In terms of the public finances, the country looks like it is on course for a second successive underlying fiscal surplus, while the headline debt / GDP ratio is on course to move below 60% in the near future. The recent drop in Eurozone yields is a tailwind for the Exchequer, with Ireland’s 10 year yield (58bps at the time of writing) standing at less than a quarter of the weighted average interest rate on the national debt. This points to further helpful interest savings as more of the expensive crisis-era borrowings are refinanced.


In acknowledgement of the transformation that has taken place in the economy, we have retired our previous slide on the State’s contingent liabilities (the last of the State-guaranteed liabilities in the banking sector rolled off in 2018; all of the government guaranteed senior debt at NAMA has been redeemed; and system funding of the domestic banks has long returned to pre-crisis levels) and introduced a new slide on competitiveness indicators. There are some legacies from the crisis that have yet to be fully shaken off – NAMA is down to its last €2.4bn (by book value) of loans, which compares to a peak of €35bn (or €28bn if you disregard the assets that were temporarily warehoused at the agency following the liquidation of IBRC). Mortgage arrears remain a challenge for the banking system, although this issue has been tempered by 22 quarters of improvement. 


Largely reflecting the more uncertain external environment, we have trimmed our 2019 headline (GDP) growth forecast by 20bps to a still impressive 4.3%. For next year, we now see growth of 3.3%, down from 3.8% previously. While these are slower rates of expansion than what we have seen in recent years, they are still comfortably above trend. In any event, a moderation is not unwelcome given how the combination of buoyant growth and diminishing ‘slack’ in the economy was starting to nibble away at Ireland’s competitiveness. 


UK this week 


Following a shambolic week last week, yesterday’s newspaper headlines all featured a Cabinet plot to oust Theresa May as PM and replace her with either David Lidington or Michael Gove as a ‘caretaker’. This conspiracy appears to have died a sudden death, but we seem to be no nearer to a resolution of the wider Brexit issue. Mrs May met key ERG members at Chequers yesterday to gain support for her deal, but reports suggest that this was unsuccessful with the PM refusing to agree to step down as a condition for the ERG’s support. It is not clear that the third meaningful vote will take place at all this week and a Cabinet meeting this morning will discuss the way ahead. This afternoon the PM will make a statement in the House on last week’s events in Brussels but an amendment from Oliver Letwin, if called and passed, looks set to allow MPs to take control of Commons business to enable indicative votes on various alternative Brexit options. To head this off, it is possible that the government itself proposes that these votes take place. Such a debate could take place on Wednesday, although this is not yet confirmed. We also note that the government will be laying the secondary legislation this week to enable the default Brexit date to be moved back by two weeks to 12 April, from 29 March.  We would still judge that ‘no deal’ risk is relatively modest, albeit higher than it was a week ago. But the situation in Westminster remains far from clear at this point and is likely to become a lot less clear should May lose in MV3.  Obviously UK economic data will take a backseat to Brexit developments, which will continue to be the driver of domestic market movements. Nonetheless there are a number of releases on Friday, amongst these will be the latest estimate of Q4 GDP, GfK consumer confidence and household lending figures.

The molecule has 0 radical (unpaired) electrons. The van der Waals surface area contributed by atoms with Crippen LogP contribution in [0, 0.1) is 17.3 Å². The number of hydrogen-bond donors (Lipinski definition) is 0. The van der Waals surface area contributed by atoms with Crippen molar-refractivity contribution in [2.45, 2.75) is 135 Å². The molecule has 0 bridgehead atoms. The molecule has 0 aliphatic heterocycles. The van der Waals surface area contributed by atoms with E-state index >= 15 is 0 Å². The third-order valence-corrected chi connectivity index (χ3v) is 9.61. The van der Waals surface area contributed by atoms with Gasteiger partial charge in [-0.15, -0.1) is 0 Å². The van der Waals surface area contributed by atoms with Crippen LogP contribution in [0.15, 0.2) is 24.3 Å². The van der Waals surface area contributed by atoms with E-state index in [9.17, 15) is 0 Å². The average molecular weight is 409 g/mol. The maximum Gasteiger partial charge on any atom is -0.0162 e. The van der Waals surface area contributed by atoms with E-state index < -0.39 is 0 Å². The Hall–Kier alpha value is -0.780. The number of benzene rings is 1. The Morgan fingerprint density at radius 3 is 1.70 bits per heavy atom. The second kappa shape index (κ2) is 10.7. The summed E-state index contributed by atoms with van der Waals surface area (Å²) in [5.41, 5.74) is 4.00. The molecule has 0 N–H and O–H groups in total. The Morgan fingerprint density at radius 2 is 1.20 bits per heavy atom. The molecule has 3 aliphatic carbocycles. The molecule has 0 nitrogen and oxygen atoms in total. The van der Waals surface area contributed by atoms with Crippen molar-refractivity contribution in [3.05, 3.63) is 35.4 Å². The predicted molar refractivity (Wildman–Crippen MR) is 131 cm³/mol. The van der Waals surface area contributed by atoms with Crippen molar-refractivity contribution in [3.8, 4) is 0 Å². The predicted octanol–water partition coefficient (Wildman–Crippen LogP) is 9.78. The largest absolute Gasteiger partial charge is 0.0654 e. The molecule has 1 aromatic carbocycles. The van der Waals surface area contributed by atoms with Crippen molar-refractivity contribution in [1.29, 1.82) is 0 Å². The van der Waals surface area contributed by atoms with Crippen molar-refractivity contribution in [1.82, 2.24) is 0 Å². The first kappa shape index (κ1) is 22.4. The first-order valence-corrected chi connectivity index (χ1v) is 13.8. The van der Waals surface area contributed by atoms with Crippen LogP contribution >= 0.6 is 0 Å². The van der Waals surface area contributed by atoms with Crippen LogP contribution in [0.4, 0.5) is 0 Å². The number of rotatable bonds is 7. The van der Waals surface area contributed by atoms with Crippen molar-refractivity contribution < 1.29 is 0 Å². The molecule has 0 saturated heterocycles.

US this week 


The US data calendar is more extensive. Given the Fed’s more dovish March meeting, US Treasury markets have rallied (US 10yr now 2.52%) and the curve has flattened to price in an almost 50/50 chance of a cut by the end of this year. Therefore any data which hints at a softening in US economic activity could extend these moves. As such notable figures include Q4 GDP (final estimate), the Fed’s preferred measure of inflation (PCE), housing market data (permits, starts, new home sales) and consumer confidence. 


Europe this week 


Within the Euro area the key focus continues to be on the extent of the current soft patch. Recent weeks have witnessed some very tentative signs of stabilisation (January industrial production, February PMI), but more concrete signals are needed. After Friday’s thoroughly disastrous European PMI print, all eyes will be on confidence readings from several member states, the IfO from Germany and Euro area lending data, whilst top of the billing will be the ‘flash estimate’ of March HICP inflation. 

Thought of the day

Market sentiment deteriorated on Friday with the S&P 500 closing down 1.9%, Asian markets have followed the US lower today with the Shanghai Composite falling 2% and the Nikkei down 3%. Driving the moves in equity markets have been movements in the bonds, where a rally late last week has seen sovereign yields across the world fall, indeed German 10-year Bund yields are negative (-0.02%) for the first time since 2016. However the key point that has turned sentiment is the inversion of the US Treasury curve, where the 10-year yield has fallen below 3-month rates. Typically markets have interpreted the inversion of the curve as a precursor to a US recession, hence the curve inversion is adding to pre-existing market concerns over global growth.

Economic releases

09.30 EZ ECB’s Coeure Speaks

10.00 US FOMC Member Harker Speaks